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Cool

Quote:
Originally Posted by GMike A View Post
How do you like that solar kit Fred?
I like it well enough to own 2 of them. One is permanently mounted on the roof of my workshop. It keeps a portable Group 27 battery topped up at home between camping trips. I use the battery when boondocking to run a 300 watt inverter.
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The other I carry in a factory reject ABS Electric Guitar Case to use during boondocking trips.
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Old 03-31-2013, 06:10 AM   #12
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I doubt that mounting the panel inside near a window will provide enough power to be worth the wiring and effort. Besides, you can charge the battery with the 12v connection to you tug. Why not just keep your battery charged from the tow vehicle and connect your panel outside when you're parked. Here's a neat way to make the connection outside: http://www.fiberglassrv.com/forums/f...ing-38147.html .
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Old 04-01-2013, 07:17 AM   #13
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I agree with Ron, not worth the effort. Raz
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Old 04-01-2013, 07:19 AM   #14
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Quote:
Originally Posted by GMike A View Post
How do you like that solar kit Fred? I see they are on sale now for either 129 or 149. Yes you are right Anderson power poles are not cheap but good. I get my Anderson's here at about half price. Andy Crimp Pro - PowerPoles, Tools - Powerpole Tools - Andy Crimp Pro - High Sierra with over 625 Products

I just soldered my Anderson connections. You can buy Anderson connectors on eBay, though they may be overkill for this application.
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Old 04-01-2013, 09:11 AM   #15
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My new plan. Still want to see if I get any solar watts from the solar panel using it inside.
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Old 04-01-2013, 09:31 AM   #16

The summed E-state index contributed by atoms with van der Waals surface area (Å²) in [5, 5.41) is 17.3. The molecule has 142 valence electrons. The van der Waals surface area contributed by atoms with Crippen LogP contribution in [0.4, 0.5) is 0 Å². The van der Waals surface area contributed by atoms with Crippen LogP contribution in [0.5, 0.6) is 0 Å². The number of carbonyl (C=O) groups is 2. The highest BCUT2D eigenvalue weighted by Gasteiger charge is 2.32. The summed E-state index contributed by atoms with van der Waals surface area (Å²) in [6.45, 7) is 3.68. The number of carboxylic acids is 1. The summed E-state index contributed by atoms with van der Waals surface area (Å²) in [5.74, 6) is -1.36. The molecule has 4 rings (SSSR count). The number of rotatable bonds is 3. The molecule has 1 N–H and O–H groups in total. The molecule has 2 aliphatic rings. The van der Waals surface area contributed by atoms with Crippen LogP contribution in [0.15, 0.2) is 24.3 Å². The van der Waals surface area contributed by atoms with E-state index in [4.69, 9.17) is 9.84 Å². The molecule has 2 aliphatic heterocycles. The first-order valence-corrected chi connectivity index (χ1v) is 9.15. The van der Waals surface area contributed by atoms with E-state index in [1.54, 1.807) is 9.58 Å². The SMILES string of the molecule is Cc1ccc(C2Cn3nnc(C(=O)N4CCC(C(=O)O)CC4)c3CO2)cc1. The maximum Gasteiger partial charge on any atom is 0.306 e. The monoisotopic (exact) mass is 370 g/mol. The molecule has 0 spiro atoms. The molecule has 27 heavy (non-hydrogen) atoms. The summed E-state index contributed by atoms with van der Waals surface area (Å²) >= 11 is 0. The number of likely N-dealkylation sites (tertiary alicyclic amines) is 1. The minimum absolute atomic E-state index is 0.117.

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Yes you are right for current application but I was thinking more along the lines of Voltage identification. I havent laid my master wiring diagram out yet but am going to utilize the color spectrum of the connectors for different items. At first I thought I would use ANSI specs and then after a moment of sanity decided to KISS as no one will care as long as I document it. Per ANSI I will use this:
Current Capacity of Wire
The following table shows the maximum rated current capacity of plastic insulated copper wire. Temperature affects current capacity of a given wire and the type of insulation. This table shows generally accepted values. Length will affect voltage drop but not for such short distances.
Wire Gauge Maximum Current Capacity
10 45 Amperes
12 30 Amperes
14 25 Amperes
16 20 Amperes
18 15 Amperes
20 10 Amperes
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Old 04-01-2013, 09:37 AM   #17
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My new plan. Still want to see if I get any solar watts from the solar panel using it inside.
Good plan and good connectors. Of course you can get solar from inside. Just a matter of angle, intensity and duration. Go for it and then publish your results on this thread. I would be interested in your results
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Old 04-01-2013, 10:33 AM   #18
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These flat connectors usually come in a 12" loop between terminals. You cut them in two pieces but leave them matched in pairs and the conductor insulation will match the polarity of the terminal connection both in and out. Your second drawing indicates otherwise which would be the case if all pigtails have red conductor on the female (insulated) terminal and the black on the male (exposed) terminal. The black to red insanity will of course work as copper doesn't know black from red. It also won't know positive from negative so there's a bit of a head-scratcher there in connecting splices and terminations. The short form is that the hermaphrodite terminal connector assures hooking up in correct polarity but neither male nor female DEFINES polarity. Hope that makes sense. I know it's a quibble.

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Old 04-01-2013, 11:58 AM   #19
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Good catch.
I will make sure I have + connected and - connected the correct way.